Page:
The Big Three: Beauty, Wildlife and Nature
Forestry's always dismissive and increasingly vocal critics have convinced millions of Americans that forest landowners are greedy people.
3 MINUTE READ
Forestry’s always dismissive and increasingly vocal critics have convinced millions of Americans that forest landowners are greedy people who simply don’t care about “nature.”
Nothing could be further from the truth. For proof, consult the latest woodland landowner survey here conducted by the Forest Service’s Forest Inventory and Analysis program via the Family Forest Research Center at the University of Massachusetts at Amherst.
We’ve been citing these annual surveys for about 30 years and still have hard copies of the first surveys we discovered in the National Agricultural Library at Beltville, Maryland in 1990. We’ve also interviewed dozens of woodland owners from every forested state in nation, so we know which forest management objectives rank highest in their minds.
The just released FIA survey summarizes the results of 9,518 randomly selected questionnaires distributed to woodland owners in 2017 and 2018. Here are their highest priorities, ranked in order or importance.  Protecting the aesthetic beauty of their land  Protecting wildlife habitat and  Privacy. Hard to do while “chopping down all the trees.”
Harvesting timber is No. 11 on the list of management objectives. Ironic given the fact that, as an ownership class, small timberland owners account for a significant percentage of the wood fiber consumed in our country: lumber, plywood, engineered wood products, printer paper and packaging material [thank you Amazon].
Might this mean that harvesting timber and protecting forests are compatible objectives? It certainly seems so, but you can decide for yourself.
America’s 9.6 million woodland owners are mainly generational families that own and manage from 28 to 100 acres of forestland, though in the West, Tree Farm ownerships tend to be larger than they are elsewhere in the nation. There is also a greater emphasis on commercial timber production. We attribute this difference to the productivity of Douglas-fir forests west of the Cascades in Washington, Oregon and northern California.
Emma Sass, a research fellow with the Family Forest Research Center and Brett Butler, a research forester with the Forest Service’s Northern Research Station, wrote the narrative that accompanies the latest survey results. You can read it here – and we hope you will because their findings solidly refute forestry’s critics.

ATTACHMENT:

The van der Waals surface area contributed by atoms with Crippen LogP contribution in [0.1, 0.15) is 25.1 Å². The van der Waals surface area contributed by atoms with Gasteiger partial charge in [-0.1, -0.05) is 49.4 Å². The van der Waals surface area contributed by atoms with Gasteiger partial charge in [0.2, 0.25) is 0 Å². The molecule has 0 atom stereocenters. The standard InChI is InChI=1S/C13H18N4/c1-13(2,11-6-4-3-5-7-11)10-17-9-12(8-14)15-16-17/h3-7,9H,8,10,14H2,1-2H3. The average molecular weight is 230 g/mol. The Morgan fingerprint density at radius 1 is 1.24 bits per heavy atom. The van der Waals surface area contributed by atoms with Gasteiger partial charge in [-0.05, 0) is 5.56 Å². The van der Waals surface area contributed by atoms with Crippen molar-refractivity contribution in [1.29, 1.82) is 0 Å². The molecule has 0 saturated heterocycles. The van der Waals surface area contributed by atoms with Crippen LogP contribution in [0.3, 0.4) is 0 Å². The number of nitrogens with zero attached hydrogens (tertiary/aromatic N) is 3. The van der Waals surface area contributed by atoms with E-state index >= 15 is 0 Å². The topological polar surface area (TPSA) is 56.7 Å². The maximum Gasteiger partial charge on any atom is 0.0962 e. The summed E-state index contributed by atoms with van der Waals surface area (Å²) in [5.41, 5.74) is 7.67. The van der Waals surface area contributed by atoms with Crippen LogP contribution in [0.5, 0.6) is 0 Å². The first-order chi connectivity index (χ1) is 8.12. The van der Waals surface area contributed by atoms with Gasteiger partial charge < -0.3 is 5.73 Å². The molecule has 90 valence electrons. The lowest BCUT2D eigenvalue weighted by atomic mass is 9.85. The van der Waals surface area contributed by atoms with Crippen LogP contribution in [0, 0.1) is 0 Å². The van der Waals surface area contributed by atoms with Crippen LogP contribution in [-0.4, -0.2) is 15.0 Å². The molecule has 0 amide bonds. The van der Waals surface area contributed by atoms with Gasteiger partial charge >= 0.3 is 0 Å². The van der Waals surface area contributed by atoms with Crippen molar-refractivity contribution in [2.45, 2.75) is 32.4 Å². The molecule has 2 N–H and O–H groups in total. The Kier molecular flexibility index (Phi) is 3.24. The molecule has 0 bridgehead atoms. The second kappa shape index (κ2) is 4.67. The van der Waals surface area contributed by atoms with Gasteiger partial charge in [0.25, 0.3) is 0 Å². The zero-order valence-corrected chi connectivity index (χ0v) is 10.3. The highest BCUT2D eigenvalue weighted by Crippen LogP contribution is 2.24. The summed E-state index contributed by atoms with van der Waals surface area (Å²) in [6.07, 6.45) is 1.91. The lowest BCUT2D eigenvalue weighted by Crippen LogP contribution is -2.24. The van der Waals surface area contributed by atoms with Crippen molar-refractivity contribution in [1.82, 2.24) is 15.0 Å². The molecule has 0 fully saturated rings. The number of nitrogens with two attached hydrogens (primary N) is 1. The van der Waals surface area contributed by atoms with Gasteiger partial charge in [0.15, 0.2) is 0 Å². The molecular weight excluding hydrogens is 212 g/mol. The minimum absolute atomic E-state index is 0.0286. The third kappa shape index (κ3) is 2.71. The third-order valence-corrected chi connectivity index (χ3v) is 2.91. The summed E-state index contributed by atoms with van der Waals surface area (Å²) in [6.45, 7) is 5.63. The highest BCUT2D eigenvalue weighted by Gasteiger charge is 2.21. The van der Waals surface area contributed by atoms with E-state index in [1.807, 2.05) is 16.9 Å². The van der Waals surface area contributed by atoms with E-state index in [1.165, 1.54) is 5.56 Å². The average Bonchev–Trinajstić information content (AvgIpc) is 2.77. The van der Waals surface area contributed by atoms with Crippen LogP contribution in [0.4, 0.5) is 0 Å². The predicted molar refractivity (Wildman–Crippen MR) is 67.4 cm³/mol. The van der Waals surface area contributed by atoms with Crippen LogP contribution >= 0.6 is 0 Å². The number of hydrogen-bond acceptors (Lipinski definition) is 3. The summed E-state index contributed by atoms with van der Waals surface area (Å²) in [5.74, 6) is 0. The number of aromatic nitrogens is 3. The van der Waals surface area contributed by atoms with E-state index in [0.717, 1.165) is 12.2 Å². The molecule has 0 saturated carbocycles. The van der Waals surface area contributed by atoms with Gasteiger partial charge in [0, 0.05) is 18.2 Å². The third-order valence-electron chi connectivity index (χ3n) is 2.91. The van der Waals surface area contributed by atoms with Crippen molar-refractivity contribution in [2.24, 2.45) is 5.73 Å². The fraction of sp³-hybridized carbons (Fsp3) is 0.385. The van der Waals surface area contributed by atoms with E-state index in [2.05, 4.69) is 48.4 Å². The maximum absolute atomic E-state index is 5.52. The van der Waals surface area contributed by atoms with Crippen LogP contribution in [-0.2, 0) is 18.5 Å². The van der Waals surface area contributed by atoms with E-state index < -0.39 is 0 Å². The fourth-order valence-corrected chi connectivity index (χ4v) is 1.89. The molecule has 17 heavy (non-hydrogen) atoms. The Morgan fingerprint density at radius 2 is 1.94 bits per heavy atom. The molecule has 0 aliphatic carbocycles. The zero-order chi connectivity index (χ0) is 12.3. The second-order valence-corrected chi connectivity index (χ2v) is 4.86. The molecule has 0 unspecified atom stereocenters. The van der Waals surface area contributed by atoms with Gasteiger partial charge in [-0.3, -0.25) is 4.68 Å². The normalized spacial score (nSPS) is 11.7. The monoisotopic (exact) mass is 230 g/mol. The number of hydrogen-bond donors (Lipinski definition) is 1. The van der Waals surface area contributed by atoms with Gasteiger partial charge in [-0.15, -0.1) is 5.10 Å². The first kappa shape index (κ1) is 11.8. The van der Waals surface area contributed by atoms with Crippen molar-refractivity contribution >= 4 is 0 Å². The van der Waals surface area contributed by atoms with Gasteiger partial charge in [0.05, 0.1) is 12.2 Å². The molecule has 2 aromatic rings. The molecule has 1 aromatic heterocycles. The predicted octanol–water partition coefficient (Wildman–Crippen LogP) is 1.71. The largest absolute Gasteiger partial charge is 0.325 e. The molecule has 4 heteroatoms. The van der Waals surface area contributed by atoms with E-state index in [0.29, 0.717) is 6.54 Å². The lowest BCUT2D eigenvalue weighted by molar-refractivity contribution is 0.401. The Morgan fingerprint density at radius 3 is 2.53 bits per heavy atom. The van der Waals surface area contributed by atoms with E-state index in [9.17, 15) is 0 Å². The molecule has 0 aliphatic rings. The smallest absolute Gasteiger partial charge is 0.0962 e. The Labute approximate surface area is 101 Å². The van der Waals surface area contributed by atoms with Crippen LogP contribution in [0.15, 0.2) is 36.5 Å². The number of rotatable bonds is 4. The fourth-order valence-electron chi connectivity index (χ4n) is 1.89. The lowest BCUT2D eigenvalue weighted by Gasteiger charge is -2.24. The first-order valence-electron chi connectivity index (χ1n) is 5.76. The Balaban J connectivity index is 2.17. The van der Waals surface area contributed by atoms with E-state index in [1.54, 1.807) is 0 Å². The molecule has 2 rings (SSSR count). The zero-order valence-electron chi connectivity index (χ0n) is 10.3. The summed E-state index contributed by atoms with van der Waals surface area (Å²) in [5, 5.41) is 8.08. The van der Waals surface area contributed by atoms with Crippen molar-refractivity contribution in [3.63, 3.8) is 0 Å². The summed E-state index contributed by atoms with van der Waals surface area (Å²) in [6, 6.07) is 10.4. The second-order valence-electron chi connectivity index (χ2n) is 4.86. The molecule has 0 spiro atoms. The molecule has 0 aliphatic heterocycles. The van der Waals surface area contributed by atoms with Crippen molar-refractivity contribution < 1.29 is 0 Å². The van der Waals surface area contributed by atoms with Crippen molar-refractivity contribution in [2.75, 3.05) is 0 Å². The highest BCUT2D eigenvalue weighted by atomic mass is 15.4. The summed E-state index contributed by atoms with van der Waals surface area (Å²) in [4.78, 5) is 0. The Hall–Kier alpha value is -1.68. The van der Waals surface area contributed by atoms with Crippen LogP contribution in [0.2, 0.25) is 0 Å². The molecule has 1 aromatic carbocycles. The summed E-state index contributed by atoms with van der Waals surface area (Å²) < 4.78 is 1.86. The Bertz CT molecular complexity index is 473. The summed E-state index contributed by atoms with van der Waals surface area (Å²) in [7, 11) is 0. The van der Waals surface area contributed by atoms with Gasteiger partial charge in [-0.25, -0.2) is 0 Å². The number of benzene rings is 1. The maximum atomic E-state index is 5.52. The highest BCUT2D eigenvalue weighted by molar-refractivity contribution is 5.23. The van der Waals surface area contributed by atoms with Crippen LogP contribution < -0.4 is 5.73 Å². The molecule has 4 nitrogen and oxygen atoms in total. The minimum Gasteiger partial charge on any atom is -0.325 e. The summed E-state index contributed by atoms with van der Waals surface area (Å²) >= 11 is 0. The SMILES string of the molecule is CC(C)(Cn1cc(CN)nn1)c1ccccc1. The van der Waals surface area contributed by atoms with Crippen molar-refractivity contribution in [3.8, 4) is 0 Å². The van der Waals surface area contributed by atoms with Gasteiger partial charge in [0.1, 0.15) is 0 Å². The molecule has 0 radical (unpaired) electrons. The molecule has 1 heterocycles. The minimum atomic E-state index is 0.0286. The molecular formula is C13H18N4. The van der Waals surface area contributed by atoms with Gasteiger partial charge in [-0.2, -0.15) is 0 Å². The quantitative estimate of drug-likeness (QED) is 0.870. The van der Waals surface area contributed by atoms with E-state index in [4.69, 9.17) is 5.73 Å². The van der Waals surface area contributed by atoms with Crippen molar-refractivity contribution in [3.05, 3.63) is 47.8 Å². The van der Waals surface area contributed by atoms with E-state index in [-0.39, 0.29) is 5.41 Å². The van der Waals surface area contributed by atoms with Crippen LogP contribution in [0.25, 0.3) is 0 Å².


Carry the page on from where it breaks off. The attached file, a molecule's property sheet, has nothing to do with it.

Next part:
We interviewed Mr. Butler for our recently published report, FIA: THE GOLD STANDARD. You can access the report here. His comments are on Pages 21 and 22.
There is a great deal to learn. This link https://www.fia.fs.fed.us/nwos/ leads to the main page for FIA’s Woodland Owner Survey. Note that the survey dashboard at the bottom of the page is interactive. It holds a wealth of information.
This hyperlink https://www.fia.fs.fed.us/nwos/quest/pdf/6.0/NWOS_6_0_AL.pdf leads to the survey questionnaire for Alabama, but you can pick any state and get the same information.
“Who Owns America’s Forests?” holds even more information gathered from a variety of sources: private timberland ownerships [corporate and non-corporate] plus state, county, tribal and federal ownerships. Federal ownerships are concentrated in the West and non-corporate woodland ownerships are in the Northeast and Southeast. Click here.
These datasets and their colorful graphics were assembled from multiple public sources [mainly FIA] by Mila Alvarez, U.S. Endowment for Forestry and Communities, a non-profit established under the terms of the 2006 Softwood Lumber Agreement between the U.S. and Canada
“Most family woodland owners in the U.S. have a deep love for their land,” Ms. Sass and Mr. Butler write in their report. “The vast majority of owners, 88 percent, agree or strongly agree with the statement, ‘I want my wooded land to stay wooded,’ 68 percent of these owners agree or strongly agree that they have a strong emotional tie to their wooded land and 78 percent say they know their wooded land well.”
Forestry’s best stories will always belie its naysayers.